The Southwestern Historical Quarterly, Volume 41, July 1937 - April, 1938 Page: 85
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The Free Negro in the Republic of Texas
men as their frontier neighbors and others as their officers in the
Revolutionary army. These Congressmen needed no prompting to
protect the rights of their black friends. Although the Congres-
sional Journals show that they were not always familiar with
the privileges already granted to particular Negroes, they were
sure to add the names of their own favorites to bills which granted
any Negro special privileges. Certainly every petition and as far
as we know every grievance presented was brought to the attention
of Congress and received parliamentary consideration.
A frequent complaint of free Negroes continually brought to
the attention of Congress was the exclusion from citizenship.
Because the term citizen was commonly used loosely as a synonym
for resident, it is not always easy to know whether a Negro was
asking solely for resident privileges or for all the rights of citizen-
ship. Certainly many of them asked for more than the right to
remain, most frequently joining resident rights with the privilege
erty of riting to you. I knew not of you being in the county until the night
before you left for Austin. it was my wish to see you from the time you
was elected but in consiquence of your absence I co[u]ld not. I presume
it is unecessary to give you eny informasion abought my coming to Texas.
I cam[e] here in 1831 invited by Col. Austin. it was not my intention
to stay until I had saw Col. Austin who was then in Mexico. after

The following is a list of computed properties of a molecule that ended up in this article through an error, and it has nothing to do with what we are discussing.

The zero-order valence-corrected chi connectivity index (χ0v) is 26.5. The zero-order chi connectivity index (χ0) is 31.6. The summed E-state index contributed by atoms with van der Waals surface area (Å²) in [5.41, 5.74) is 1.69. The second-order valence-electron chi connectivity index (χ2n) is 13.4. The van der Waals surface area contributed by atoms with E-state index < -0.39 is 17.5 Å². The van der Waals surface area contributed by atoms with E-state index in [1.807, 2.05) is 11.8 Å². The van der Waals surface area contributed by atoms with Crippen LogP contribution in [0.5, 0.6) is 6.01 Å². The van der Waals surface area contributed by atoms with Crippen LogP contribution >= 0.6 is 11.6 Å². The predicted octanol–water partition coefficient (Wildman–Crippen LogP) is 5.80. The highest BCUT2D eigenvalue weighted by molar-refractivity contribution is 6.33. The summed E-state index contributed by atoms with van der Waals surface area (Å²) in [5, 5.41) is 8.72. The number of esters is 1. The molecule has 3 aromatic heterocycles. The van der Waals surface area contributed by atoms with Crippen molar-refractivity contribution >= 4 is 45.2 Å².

se[e]ing him on his return and conversing with him relitive to my situ-
ation I got letters of sittizen ship. having no famoly with me I got one
quarter League of land insted of a third. but I love the country and did
stay because I felt myself mower a freeman then in the states. it is well
known that Logan was the man that lifted his rifle in behalf of Texas
as of fremans righted,. it is also known that Logan was in everry fite
with the Maxacans during the camppain of 35 until Bexhar was taken
in which event I was the 3rd man that fell. my discharge will show the
man[n]er in which I discharged my duty as a free man and a sol[d]ier
but now look at my situation. every previleg dear to a freman is taken
a way and logan liable to be imposed upon by eny that chose to doo it.
no chance to collect a debt with out witness, no vote or say in eny way,
yet liable for Taxes [as] eny other [person]. the goverment has giv[e]
me a Donation and Premium [land] and now in short I must loose it
for its taxes is well known. it is out of my pour to either settle on
my land or to sell them or to labour for money to pay expenses on
them. I am on examination found permcnt injurd and can nom[o]re
than support by myself now as everry thing that is deare to a freman
is taken from me. the congress will not refuse to exempt my lands from
tax or otherwise restoure what it has taken from me in the constitution.
to leave I am two poor and imbarrased and cannot leav honerable as
I came. I am tow old and cr[i]ppled to go on the world with my famaly
reeked. if my debts was payd I wo[u]ld be willing to leav the land
though my blood has nearely all been shed for its rights- now my dear
friend you are the first man I hav ever spoken to for eny assistance. I
hombely hope you as a gentleman whose eze is single towards individuel
is well noted al good will look into this errur and try if you cannot
effect- something for my relief. I know I have friends in the house
Here’s what’s next.
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Texas State Historical Association. The Southwestern Historical Quarterly, Volume 41, July 1937 - April, 1938, periodical, 1938; Austin, Texas. (texashistory.unt.edu/ark:/67531/metapth101103/m1/93/: accessed September 21, 2017), University of North Texas Libraries, The Portal to Texas History, texashistory.unt.edu; crediting Texas State Historical Association.